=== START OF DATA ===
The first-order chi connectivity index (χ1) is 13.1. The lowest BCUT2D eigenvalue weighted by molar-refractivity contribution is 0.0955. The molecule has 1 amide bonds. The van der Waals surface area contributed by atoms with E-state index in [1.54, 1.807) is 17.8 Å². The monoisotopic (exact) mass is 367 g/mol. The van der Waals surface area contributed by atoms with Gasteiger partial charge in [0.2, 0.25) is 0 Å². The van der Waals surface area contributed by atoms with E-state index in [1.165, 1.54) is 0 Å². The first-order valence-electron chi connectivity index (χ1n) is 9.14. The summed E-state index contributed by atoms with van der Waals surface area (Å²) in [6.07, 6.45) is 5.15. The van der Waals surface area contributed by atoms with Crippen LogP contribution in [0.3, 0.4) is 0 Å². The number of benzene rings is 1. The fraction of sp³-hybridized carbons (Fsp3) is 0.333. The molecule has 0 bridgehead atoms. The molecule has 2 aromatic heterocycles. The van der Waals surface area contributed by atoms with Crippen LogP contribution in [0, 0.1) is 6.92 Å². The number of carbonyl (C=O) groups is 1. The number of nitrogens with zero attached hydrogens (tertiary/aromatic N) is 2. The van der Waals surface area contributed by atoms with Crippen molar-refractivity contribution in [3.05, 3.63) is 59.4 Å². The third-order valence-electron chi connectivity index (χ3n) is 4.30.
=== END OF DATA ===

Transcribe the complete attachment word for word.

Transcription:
The first-order chi connectivity index (χ1) is 13.1. The lowest BCUT2D eigenvalue weighted by molar-refractivity contribution is 0.0955. The molecule has 1 amide bonds. The van der Waals surface area contributed by atoms with E-state index in [1.54, 1.807) is 17.8 Å². The monoisotopic (exact) mass is 367 g/mol. The van der Waals surface area contributed by atoms with Gasteiger partial charge in [0.2, 0.25) is 0 Å². The van der Waals surface area contributed by atoms with E-state index in [1.165, 1.54) is 0 Å². The first-order valence-electron chi connectivity index (χ1n) is 9.14. The summed E-state index contributed by atoms with van der Waals surface area (Å²) in [6.07, 6.45) is 5.15. The van der Waals surface area contributed by atoms with Crippen LogP contribution in [0.3, 0.4) is 0 Å². The number of benzene rings is 1. The fraction of sp³-hybridized carbons (Fsp3) is 0.333. The molecule has 0 bridgehead atoms. The molecule has 2 aromatic heterocycles. The van der Waals surface area contributed by atoms with Crippen LogP contribution in [0, 0.1) is 6.92 Å². The number of carbonyl (C=O) groups is 1. The number of nitrogens with zero attached hydrogens (tertiary/aromatic N) is 2. The van der Waals surface area contributed by atoms with Crippen molar-refractivity contribution in [3.05, 3.63) is 59.4 Å². The third-order valence-electron chi connectivity index (χ3n) is 4.30.